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July 23, 2019, 10:46:08 AM

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TIGSource ForumsDeveloperArt (Moderator: JWK5)Litho's 2d art dump (and sometimes tutorials)
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Litho
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« on: January 26, 2019, 03:47:27 PM »

So I'm a graphic designer for a living, I use illustrator 8 hours plus a day, and was trying to figure out how I can bring that skill set over to making pixel art.

One of the games I'm working on needed an inventory screen, so I whipped one up in illustrator real quick.

Although this picture shows a finished product, I figured i'd discuss how I got here.

First thought was to just dump it into Photoshop.
So this is the 32 color mess it spit back out at me.

While this doesn't look bad small, You might notice a lot of the wood texture gets destroyed (and sometimes turned green), there are a bunch of stray yellow pixels around the tablecloth. It's no good, because one this gets blown up it'll be super obvious.This is because photoshop doesn't reduce colors based off appearance, it reduces them based off color value. Sometimes this means you have colors completely change as the difference between the values of 2 are just on the blue the result is you might get greens or purples instead.

The solution. break it up by color groups.

the tablecloth is reduced to  12 colors, just because I didn't want to mix the yellow to green. the table is 6 colors, and the paper is 8.

Now that I had pieces It was easy enough to take the table, put it back to RGB, and put in the other 2 objects, and then save it under indexed colors. the manual 26 colors looks much leaner than the photoshop provided 32.
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Litho
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« Reply #1 on: January 26, 2019, 04:03:04 PM »

Hey, let's animate some pixels in adobe suite. it does that? Yes? Sort of?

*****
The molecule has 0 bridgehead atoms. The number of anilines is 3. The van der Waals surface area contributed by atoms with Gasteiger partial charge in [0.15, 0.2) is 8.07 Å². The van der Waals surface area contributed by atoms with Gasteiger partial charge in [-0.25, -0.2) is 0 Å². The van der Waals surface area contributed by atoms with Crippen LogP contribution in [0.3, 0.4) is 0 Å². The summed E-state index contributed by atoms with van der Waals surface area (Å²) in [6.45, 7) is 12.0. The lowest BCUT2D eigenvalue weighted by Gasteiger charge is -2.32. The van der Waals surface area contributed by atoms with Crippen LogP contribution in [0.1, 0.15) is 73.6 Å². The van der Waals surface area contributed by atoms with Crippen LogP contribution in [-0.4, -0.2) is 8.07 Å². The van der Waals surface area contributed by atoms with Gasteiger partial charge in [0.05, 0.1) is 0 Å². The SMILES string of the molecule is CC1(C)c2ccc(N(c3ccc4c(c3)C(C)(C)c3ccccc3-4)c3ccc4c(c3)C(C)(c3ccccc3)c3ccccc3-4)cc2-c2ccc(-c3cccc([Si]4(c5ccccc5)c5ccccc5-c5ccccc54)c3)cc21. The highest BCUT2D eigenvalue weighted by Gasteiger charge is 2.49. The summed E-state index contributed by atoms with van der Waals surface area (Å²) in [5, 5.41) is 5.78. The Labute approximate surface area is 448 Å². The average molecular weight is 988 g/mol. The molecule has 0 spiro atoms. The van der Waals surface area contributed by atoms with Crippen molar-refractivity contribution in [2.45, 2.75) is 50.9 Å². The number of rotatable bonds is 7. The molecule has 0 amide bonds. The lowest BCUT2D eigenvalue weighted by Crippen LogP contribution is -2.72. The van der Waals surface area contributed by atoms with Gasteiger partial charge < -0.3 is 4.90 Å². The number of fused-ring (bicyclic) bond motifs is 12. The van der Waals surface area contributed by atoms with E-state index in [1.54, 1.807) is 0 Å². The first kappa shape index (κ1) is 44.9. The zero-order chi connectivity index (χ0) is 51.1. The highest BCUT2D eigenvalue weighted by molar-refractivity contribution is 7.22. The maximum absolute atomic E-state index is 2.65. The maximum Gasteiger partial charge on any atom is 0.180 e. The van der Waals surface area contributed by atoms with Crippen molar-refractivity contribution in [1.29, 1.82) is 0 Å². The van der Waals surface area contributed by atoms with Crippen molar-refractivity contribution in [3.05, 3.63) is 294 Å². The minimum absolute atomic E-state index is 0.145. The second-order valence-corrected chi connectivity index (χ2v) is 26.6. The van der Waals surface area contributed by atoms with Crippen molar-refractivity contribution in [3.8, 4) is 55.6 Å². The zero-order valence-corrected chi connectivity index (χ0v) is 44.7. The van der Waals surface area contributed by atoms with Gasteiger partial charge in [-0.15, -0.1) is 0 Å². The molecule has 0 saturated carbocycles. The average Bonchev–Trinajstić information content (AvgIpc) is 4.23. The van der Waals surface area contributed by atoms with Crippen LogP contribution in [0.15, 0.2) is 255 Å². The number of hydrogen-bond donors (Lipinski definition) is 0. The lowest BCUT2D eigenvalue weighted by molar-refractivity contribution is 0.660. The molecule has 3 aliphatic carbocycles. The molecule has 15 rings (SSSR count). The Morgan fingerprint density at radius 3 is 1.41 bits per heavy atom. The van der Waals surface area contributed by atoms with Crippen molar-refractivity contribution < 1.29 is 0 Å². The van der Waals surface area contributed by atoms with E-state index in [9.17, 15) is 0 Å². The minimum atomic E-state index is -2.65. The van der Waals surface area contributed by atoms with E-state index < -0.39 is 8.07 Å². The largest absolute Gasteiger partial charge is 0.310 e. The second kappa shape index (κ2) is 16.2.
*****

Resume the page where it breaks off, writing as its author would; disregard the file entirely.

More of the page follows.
Lets start with a quick sketch and a rather limited pallette to make it easier for photoshop to handle a bunch of illustrator files.

Yes, I know that isn't how people walk. It;s in this pose so I could group the shapes for the legs, arms, torso and head together.
once you have things grouped, it's all about just rotating groups of objects at points so that they match up to fill out a bunch of keyframes.

from there, these were pasted onto a new illustrator file, this time measured by pixels. at this point you can size things to the size you want and export them to photoshop. the smaller you get, the thicker you want to use your outlines. at 64 px tall I found I was using a 1pt outline.

I tried running her at 32 pixels tall, but didn;t like that the face completely closed up, so I went back and resized it to...

64 tall. much better. I played with the contrast a little and did some color correction then reduced it to 32.

Make sure that you measure out your widest cell of animation and space he rest accordingly, then break the image via slices.


Here's the results of about 3.5 hours of work, including figuring out the process.
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jbarrios
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« Reply #2 on: February 12, 2019, 01:40:08 PM »

Great work!  I like your art style
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pyxelbit
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« Reply #3 on: February 21, 2019, 04:35:57 AM »

thats a interesting workflow and a really nice outcome for a 3,5 h animation. But i would say it needs some refining to be considered pixel art. 30 colors is a lot for such a simple character and a few pixels could be placed differently.

heres a good tutorial on what is considered pixel art: http://pixeljoint.com/forum/forum_posts.asp?TID=11299
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AJFay77
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« Reply #4 on: March 05, 2019, 07:01:44 AM »

That's a really interesting approach to pixel art, love the results too. Thanks for sharing
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